The gentlemen of Nottinghamshire were bitterly divided. Roughly a third supported Stanhope and Markham, including the remaining allies of the earls of Rutland, and local Protestants. Shrewsbury, meanwhile, gathered an alliance of lesser landowners who owed their appointments as Justices of the Peace for Nottinghamshire to his influence. Most important to his campaign, however, was the support of a faction of religiously conservative gentlemen. This faction included the Cliftons, whom Stanhope had previously threatened with violence, alongside Clifton’s allies Sir John Byron and Sir Henry Pierrepont. Pierrepont was not only Shrewsbury’s brother-in-law, but also despised Stanhope after he had lobbied for Pierrepont’s removal as a Justice of the Peace for his Catholicism. The support of these powerful conservatives, alongside those Shrewsbury had elevated to power, gave him influence over about a third of the Nottinghamshire electorate. The final third remained neutral, but would have to choose sides between the religiously conservative, ambitious and famously short-tempered Shrewsbury, or the forcefully Protestant, factious and widely disliked Stanhope.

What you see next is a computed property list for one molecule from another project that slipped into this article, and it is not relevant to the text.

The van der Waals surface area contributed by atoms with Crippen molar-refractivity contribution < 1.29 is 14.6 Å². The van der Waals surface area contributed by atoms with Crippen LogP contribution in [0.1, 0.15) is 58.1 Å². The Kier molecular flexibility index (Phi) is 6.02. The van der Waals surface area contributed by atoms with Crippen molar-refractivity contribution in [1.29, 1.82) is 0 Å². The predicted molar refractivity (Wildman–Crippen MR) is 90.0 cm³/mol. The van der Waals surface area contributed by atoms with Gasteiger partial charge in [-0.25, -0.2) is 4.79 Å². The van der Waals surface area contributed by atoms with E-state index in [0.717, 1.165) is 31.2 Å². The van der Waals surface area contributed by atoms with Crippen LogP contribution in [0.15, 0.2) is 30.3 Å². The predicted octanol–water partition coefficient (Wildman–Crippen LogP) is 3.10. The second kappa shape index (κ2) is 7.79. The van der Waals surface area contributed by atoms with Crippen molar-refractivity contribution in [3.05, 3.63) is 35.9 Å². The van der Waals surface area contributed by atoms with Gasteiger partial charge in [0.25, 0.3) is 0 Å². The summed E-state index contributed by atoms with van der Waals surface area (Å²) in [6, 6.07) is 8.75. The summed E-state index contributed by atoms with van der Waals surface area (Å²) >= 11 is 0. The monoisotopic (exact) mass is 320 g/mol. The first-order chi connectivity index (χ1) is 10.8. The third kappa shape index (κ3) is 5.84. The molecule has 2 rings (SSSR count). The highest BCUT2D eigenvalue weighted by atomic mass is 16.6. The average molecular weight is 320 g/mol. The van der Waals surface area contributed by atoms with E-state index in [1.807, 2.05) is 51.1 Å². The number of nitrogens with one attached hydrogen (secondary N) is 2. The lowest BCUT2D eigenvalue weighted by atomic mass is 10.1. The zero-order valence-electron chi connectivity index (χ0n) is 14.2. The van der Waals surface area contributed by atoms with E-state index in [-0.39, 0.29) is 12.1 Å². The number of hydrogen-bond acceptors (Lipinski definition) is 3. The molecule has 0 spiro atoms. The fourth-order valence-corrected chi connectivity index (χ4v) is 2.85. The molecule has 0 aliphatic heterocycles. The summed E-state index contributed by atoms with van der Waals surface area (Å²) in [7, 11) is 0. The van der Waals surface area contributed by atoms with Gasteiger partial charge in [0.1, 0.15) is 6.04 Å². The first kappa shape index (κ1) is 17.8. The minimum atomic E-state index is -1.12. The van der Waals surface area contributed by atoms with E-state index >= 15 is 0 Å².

No sooner had the election been called than tensions were enflamed, resulting in several armed confrontations and widespread vandalism. The results were a farce. Elections for Nottinghamshire were usually held at Shire Hall, where Stanhope gathered his supporters. But, according to the account Shrewsbury wrote to the Privy Council to justify the election, Stanhope’s men were armed. Shrewsbury used this as an excuse to order the High Sheriff of Nottinghamshire, Sir Francis Willoughby (Strelley’s brother-in-law), to move the election to Nottingham Castle for safety, without informing Stanhope. With Stanhope and his supporters absent the election was an overwhelming victory for Shrewsbury. When Stanhope realised what had transpired, he furiously wrote to the queen to demand ‘retribution’ for this ‘affront to justice’. However, tired of this dispute, she ordered both men to ‘cease their petty squabbling’ and threatened fines for any who did not help ‘return the county to peace’. Her pleas were ignored.

The ironic result of this dispute was that despite this violence and chicanery, little was achieved. Shrewsbury’s candidates Strelley and Cavendish would serve as MPs, but did nothing of note in Parliament and, despite his candidates winning, Shrewsbury was never appointed Lord Lieutenant of Nottinghamshire, likely due to his conflict with Stanhope. The office would remain vacant until 1626. Stanhope continued his opposition to Shrewsbury with legal suits and armed violence, but he was consistently defeated and only saved from prosecution because of the queen’s intervention. Stanhope died in 1596, aged 56, but, even after his death, his son-in-law Sir John Holles continued the dispute for another decade.


James Kendrick is a PhD student at Nottingham Trent University.